When you turn on a light switch, plug in your toaster and charge your smartphone, you use energy. And all that energy comes from one or a combination of several sources. Historically, those sources were fossil fuels—coal and natural gas. But today, clean and low-emissions energy sources—solar, wind, bioenergy, nuclear, hydroelectric are booming—are booming, thanks to competition and a greater awareness of climate pollution fossil fuels emit.
And not only are U.S. clean tech industries booming, they’re also hiring. According to a recent U.S. Department of Energy report, published in January, clean tech jobs are now accounting for a larger proportion of energy industry jobs than ever before. Of the 1.9 million jobs available in the energy sector, 748,547 are available in clean tech—mainly in solar and wind. The fastest growing occupation in America is wind turbine service technician, a job with a projected growth rate of 108% from 2014 to 2024, according to the U.S. Department of Labor. That’s of all jobs in all industries in the entire country!
Clean tech jobs are accessible to all types of people with all types of education levels. Have you considered a career in the clean tech sector? Here’s what you need to know about some of the fastest-growing jobs:
Wind turbine service technician
Wind turbine service technicians (sometimes called “windtechs”) make a living by installing, maintaining and repairing wind turbines. They work outdoors, in small turbine corridors and way off the ground at the top of turbines (so it’s helpful if you’re not afraid of heights!). Windtechs often work regular full-time hours but sometimes must be on-call for emergencies. The average pay for an entry-level windtech in May 2016 was $52,260.
As previously mentioned, this is the fastest growing career of all jobs in America. That’s pretty huge! And it means you have an extremely high likelihood of being hired if you qualify.
And almost anyone with the desire to learn qualifies as a windtech: a college degree can be helpful but isn’t always necessary. That’s because, while applicants aren’t required to have a formal college education, if hired they will receive long-term on-the-job-training to learn the techniques necessary to carry out their tasks at work. Bring a good attitude and a willingness to learn and you’re likely to get the job!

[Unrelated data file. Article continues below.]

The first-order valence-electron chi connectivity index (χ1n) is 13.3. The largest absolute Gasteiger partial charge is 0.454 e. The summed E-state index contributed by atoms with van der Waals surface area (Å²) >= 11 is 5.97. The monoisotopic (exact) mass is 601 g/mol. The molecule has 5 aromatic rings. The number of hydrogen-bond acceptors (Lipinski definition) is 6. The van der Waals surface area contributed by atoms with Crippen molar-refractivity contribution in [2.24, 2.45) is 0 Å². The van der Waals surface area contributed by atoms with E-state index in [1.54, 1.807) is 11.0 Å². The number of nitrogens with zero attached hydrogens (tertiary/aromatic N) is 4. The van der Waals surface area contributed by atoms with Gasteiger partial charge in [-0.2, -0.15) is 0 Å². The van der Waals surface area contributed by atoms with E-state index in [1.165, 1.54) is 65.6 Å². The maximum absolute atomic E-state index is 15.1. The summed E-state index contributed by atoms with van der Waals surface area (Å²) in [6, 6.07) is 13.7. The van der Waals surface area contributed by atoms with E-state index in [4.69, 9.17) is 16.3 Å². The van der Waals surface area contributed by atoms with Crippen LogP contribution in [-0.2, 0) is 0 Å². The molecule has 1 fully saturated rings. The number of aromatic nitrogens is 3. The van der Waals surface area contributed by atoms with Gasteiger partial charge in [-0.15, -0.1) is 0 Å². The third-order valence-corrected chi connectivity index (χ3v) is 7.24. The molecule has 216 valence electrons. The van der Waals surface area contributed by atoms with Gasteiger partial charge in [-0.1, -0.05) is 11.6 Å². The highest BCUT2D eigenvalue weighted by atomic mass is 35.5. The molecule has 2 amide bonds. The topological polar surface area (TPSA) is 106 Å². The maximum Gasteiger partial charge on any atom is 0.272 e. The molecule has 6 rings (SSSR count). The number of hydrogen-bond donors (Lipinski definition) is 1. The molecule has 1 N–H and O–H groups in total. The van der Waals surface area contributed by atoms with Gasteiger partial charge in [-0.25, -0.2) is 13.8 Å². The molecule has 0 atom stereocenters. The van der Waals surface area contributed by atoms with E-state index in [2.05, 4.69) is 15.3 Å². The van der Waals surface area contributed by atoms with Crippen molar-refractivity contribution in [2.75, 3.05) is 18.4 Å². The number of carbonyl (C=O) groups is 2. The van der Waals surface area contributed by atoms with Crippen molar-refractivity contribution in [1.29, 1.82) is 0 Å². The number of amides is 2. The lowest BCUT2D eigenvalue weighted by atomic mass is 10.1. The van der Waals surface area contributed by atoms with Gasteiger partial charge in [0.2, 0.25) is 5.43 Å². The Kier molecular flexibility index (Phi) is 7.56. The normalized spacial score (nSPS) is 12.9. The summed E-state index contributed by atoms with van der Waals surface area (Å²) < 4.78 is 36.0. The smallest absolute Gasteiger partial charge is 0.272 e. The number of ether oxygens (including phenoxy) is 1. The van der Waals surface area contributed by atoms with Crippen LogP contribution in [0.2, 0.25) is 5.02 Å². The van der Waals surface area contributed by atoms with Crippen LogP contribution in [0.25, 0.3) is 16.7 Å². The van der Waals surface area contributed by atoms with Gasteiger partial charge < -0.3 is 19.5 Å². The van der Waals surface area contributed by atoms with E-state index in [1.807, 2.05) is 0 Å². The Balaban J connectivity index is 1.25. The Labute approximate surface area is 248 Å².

Solar photovoltaic installer
Solar photovoltaic (PV) installers (also called “PV installers”) are responsible for putting together, installing and maintaining solar panels and solar energy systems on residential and commercial buildings. PV installers travel to job sites where they work mostly outdoors and atop homes. They work typical full-time days but sometimes must be able to work on short-time notice in the case of emergencies. This is a very physically demanding job. In May 2016, the average pay for a PV installer was $39,240.
The job outlook for PV installers, like that of windtechs, is very good. And job applicants with a high school diploma or equivalent can qualify as workers are trained on the job for about a year. Alternately, job applicants can take a course on PV installation in a technical school, community college or apprenticeship program.
Solar energy systems engineers
Solar energy system engineers analyze, evaluate and design energy efficiency and solar energy projects in the residential, commercial and industrial sectors. They must be well versed in the energy requirements of various structures, local climates, solar technology and the science of thermodynamics.
Much of a solar energy systems engineer’s work is done on a computer. However, some of their work is also done in the field, at job sites. Typically, job candidates have a four-year bachelor’s degree in engineering, however, candidates with alternative educations—such as graduate certificates and apprenticeship training—may also qualify.
Solar energy system engineers have one of the highest-paying jobs in the solar energy industry, with an average salary of $97,300 per year. While these jobs are growing, they’re growing slower than average, at just 2-4% a year. So it’s a competitive field, but well worth trying to break into.